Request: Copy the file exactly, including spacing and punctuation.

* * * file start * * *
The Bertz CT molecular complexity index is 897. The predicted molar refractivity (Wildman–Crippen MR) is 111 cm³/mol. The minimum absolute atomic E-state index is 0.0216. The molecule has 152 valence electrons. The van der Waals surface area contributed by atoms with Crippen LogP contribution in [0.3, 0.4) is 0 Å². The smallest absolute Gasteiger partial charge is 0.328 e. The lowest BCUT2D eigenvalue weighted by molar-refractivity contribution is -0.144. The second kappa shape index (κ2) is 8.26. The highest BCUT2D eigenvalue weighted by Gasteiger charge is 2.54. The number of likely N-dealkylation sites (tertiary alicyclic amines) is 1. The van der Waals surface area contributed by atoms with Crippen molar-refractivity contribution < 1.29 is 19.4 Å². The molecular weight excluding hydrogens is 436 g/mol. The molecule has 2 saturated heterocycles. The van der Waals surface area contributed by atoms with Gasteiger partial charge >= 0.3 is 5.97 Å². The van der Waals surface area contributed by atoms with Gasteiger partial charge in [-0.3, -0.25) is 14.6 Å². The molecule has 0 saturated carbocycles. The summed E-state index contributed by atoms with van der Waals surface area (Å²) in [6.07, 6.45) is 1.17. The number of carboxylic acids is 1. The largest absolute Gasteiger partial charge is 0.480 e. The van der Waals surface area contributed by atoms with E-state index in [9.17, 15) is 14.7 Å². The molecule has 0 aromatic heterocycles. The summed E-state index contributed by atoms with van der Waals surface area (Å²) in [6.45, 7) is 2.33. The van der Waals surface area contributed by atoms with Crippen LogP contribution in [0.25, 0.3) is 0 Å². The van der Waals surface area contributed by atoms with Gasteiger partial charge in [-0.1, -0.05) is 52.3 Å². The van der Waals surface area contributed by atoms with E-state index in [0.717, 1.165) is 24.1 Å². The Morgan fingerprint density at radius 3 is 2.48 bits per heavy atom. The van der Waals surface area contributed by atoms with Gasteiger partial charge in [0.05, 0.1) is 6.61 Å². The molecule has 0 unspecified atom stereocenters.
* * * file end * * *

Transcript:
The Bertz CT molecular complexity index is 897. The predicted molar refractivity (Wildman–Crippen MR) is 111 cm³/mol. The minimum absolute atomic E-state index is 0.0216. The molecule has 152 valence electrons. The van der Waals surface area contributed by atoms with Crippen LogP contribution in [0.3, 0.4) is 0 Å². The smallest absolute Gasteiger partial charge is 0.328 e. The lowest BCUT2D eigenvalue weighted by molar-refractivity contribution is -0.144. The second kappa shape index (κ2) is 8.26. The highest BCUT2D eigenvalue weighted by Gasteiger charge is 2.54. The number of likely N-dealkylation sites (tertiary alicyclic amines) is 1. The van der Waals surface area contributed by atoms with Crippen molar-refractivity contribution < 1.29 is 19.4 Å². The molecular weight excluding hydrogens is 436 g/mol. The molecule has 2 saturated heterocycles. The van der Waals surface area contributed by atoms with Gasteiger partial charge >= 0.3 is 5.97 Å². The van der Waals surface area contributed by atoms with Gasteiger partial charge in [-0.3, -0.25) is 14.6 Å². The molecule has 0 saturated carbocycles. The summed E-state index contributed by atoms with van der Waals surface area (Å²) in [6.07, 6.45) is 1.17. The number of carboxylic acids is 1. The largest absolute Gasteiger partial charge is 0.480 e. The van der Waals surface area contributed by atoms with E-state index in [9.17, 15) is 14.7 Å². The molecule has 0 aromatic heterocycles. The summed E-state index contributed by atoms with van der Waals surface area (Å²) in [6.45, 7) is 2.33. The van der Waals surface area contributed by atoms with Crippen LogP contribution in [0.25, 0.3) is 0 Å². The van der Waals surface area contributed by atoms with Gasteiger partial charge in [-0.1, -0.05) is 52.3 Å². The van der Waals surface area contributed by atoms with E-state index in [0.717, 1.165) is 24.1 Å². The Morgan fingerprint density at radius 3 is 2.48 bits per heavy atom. The van der Waals surface area contributed by atoms with Gasteiger partial charge in [0.05, 0.1) is 6.61 Å². The molecule has 0 unspecified atom stereocenters.